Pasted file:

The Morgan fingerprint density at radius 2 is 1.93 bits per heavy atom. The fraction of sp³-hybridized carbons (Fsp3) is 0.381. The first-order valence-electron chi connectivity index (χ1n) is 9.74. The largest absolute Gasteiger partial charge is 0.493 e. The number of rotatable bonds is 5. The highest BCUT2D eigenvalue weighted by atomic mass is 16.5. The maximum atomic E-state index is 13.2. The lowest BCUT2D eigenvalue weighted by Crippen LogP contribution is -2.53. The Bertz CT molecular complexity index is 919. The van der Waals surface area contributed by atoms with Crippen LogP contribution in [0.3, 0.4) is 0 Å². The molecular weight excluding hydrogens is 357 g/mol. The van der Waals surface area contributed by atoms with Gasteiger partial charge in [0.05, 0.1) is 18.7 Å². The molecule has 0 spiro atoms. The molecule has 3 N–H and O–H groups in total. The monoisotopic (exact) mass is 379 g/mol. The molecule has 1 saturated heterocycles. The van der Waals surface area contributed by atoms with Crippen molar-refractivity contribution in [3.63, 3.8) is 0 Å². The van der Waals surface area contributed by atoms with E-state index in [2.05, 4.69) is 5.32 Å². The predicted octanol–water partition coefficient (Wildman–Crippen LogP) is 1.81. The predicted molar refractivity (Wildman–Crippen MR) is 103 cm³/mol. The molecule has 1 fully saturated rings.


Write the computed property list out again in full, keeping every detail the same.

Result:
The Morgan fingerprint density at radius 2 is 1.93 bits per heavy atom. The fraction of sp³-hybridized carbons (Fsp3) is 0.381. The first-order valence-electron chi connectivity index (χ1n) is 9.74. The largest absolute Gasteiger partial charge is 0.493 e. The number of rotatable bonds is 5. The highest BCUT2D eigenvalue weighted by atomic mass is 16.5. The maximum atomic E-state index is 13.2. The lowest BCUT2D eigenvalue weighted by Crippen LogP contribution is -2.53. The Bertz CT molecular complexity index is 919. The van der Waals surface area contributed by atoms with Crippen LogP contribution in [0.3, 0.4) is 0 Å². The molecular weight excluding hydrogens is 357 g/mol. The van der Waals surface area contributed by atoms with Gasteiger partial charge in [0.05, 0.1) is 18.7 Å². The molecule has 0 spiro atoms. The molecule has 3 N–H and O–H groups in total. The monoisotopic (exact) mass is 379 g/mol. The molecule has 1 saturated heterocycles. The van der Waals surface area contributed by atoms with Crippen molar-refractivity contribution in [3.63, 3.8) is 0 Å². The van der Waals surface area contributed by atoms with E-state index in [2.05, 4.69) is 5.32 Å². The predicted octanol–water partition coefficient (Wildman–Crippen LogP) is 1.81. The predicted molar refractivity (Wildman–Crippen MR) is 103 cm³/mol. The molecule has 1 fully saturated rings.